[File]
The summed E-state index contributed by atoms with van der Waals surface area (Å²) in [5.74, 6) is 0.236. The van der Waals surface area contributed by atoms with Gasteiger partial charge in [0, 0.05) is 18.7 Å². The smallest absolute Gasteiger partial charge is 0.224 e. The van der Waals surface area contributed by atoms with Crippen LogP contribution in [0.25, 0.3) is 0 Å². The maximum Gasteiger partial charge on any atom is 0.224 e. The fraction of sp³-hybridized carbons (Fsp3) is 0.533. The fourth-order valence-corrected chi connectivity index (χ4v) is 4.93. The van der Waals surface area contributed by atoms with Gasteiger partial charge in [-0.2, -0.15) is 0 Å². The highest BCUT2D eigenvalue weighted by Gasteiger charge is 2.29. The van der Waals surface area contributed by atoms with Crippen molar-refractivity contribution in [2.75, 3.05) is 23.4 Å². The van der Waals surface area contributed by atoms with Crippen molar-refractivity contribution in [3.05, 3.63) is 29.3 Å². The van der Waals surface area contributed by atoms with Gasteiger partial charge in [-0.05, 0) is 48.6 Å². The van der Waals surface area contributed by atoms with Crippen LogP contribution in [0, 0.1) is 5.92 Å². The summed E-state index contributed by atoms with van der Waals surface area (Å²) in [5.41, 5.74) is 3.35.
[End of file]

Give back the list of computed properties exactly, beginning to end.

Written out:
The summed E-state index contributed by atoms with van der Waals surface area (Å²) in [5.74, 6) is 0.236. The van der Waals surface area contributed by atoms with Gasteiger partial charge in [0, 0.05) is 18.7 Å². The smallest absolute Gasteiger partial charge is 0.224 e. The van der Waals surface area contributed by atoms with Crippen LogP contribution in [0.25, 0.3) is 0 Å². The maximum Gasteiger partial charge on any atom is 0.224 e. The fraction of sp³-hybridized carbons (Fsp3) is 0.533. The fourth-order valence-corrected chi connectivity index (χ4v) is 4.93. The van der Waals surface area contributed by atoms with Gasteiger partial charge in [-0.2, -0.15) is 0 Å². The highest BCUT2D eigenvalue weighted by Gasteiger charge is 2.29. The van der Waals surface area contributed by atoms with Crippen molar-refractivity contribution in [2.75, 3.05) is 23.4 Å². The van der Waals surface area contributed by atoms with Crippen molar-refractivity contribution in [3.05, 3.63) is 29.3 Å². The van der Waals surface area contributed by atoms with Gasteiger partial charge in [-0.05, 0) is 48.6 Å². The van der Waals surface area contributed by atoms with Crippen LogP contribution in [0, 0.1) is 5.92 Å². The summed E-state index contributed by atoms with van der Waals surface area (Å²) in [5.41, 5.74) is 3.35.